Seven days after northeastern North America was hit by a cascading blackout, Canada’s most populous and industrialised province—Ontario—remains under a state of emergency, with hundreds of thousands of workers off the job and authorities continuing to issue warnings of rolling blackouts.
Power was restored to most, if not all, of Ontario by the end of Sunday, August 17. But because of difficulties in bringing the province’s nuclear generating units back on-line, Ontario’s electricity output has continued to fall far below the norm, severely disrupting daily life.
To avert further power outages, Ontario Tory premier Ernie Eves has urged businesses to sharply curtail their operations throughout the current week and pleaded with major industrial power users to cut their daily electricity consumption in half. “This isn’t just a one-day thing,” Eves told a Monday press conference. “It’s a week-long thing.”
By way of an example, the federal, Ontario and municipal governments have ordered all but essential workers to stay home from work until next week. As Canada’s national capital, Ottawa, lies in eastern Ontario, the operations of the federal government have been badly disrupted. More than 100,000 federal workers are currently off the job. Many provincial and municipal services, including libraries, museums, community recreation centres, and the employment standards bureau, as well as the issuing of driving licenses, public health insurance cards, and building permits, have been suspended for the week.
Industrial users have come up with various ways of trying to comply with the government demand that they reduce their normal electricity use by 50 percent. Only one of DaimlerChrysler’s four Ontario plants, its Brampton assembly plant, is operating at full capacity. DaimlerChrysler has closed its Ajax plant for the week and slashed production at its Etobicoke plant in half, and is operating only a midnight shift at its Windsor Assembly plant. General Motors has shut down plants in Oshawa, St. Catherines, Ingersoll and Windsor, affecting more than 11,500 workers. About 3,500 Ford workers have been laid off, while others have been ordered to report for shifts in the afternoon and late evening.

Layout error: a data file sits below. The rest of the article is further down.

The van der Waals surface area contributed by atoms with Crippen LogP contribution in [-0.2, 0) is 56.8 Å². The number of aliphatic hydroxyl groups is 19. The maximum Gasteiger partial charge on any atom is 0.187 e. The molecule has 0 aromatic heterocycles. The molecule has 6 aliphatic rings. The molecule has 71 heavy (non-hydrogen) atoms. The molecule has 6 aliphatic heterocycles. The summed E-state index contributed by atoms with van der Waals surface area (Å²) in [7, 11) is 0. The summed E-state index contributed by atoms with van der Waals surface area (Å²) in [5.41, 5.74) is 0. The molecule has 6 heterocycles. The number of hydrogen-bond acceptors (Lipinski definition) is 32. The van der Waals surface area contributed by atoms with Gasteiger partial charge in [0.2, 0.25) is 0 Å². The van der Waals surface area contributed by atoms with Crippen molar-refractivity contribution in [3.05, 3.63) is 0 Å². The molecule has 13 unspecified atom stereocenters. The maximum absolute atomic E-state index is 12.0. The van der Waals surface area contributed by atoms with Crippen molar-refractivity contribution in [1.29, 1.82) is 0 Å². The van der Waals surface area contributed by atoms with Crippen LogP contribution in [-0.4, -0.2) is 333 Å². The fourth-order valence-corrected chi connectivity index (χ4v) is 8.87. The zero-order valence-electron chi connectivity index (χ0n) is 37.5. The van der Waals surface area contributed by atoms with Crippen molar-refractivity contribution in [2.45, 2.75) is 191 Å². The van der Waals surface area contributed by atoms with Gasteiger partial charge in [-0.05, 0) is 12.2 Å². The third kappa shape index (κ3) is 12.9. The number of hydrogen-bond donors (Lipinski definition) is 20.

It is unclear whether workers ordered to remain home will be paid by their employers or compensated by government. Federal government spokespersons have said that Ottawa will pay its own employees, but otherwise dodged the issue. Under a state of emergency, employers are not obliged to compensate workers for lost wages.
Eves has also issued repeated calls for Ontarians to curtail their energy consumption, by turning off their air conditioners and not using heavy appliances during the day. However, high temperatures and a smog alert for southern Ontario caused the province’s chief medical officer, Colin D’Cunha, to issue an advisory Tuesday urging persons with breathing difficulties or medical conditions that make them susceptible to heat to use their air conditioning: “For those who have a medical reason, not a comfort reason but a medical reason, to put on the air conditioner to keep cool, we would encourage you to do that because your health is of prime concern to all of us.” To date, two deaths have been attributed to the blackout and its after-effects.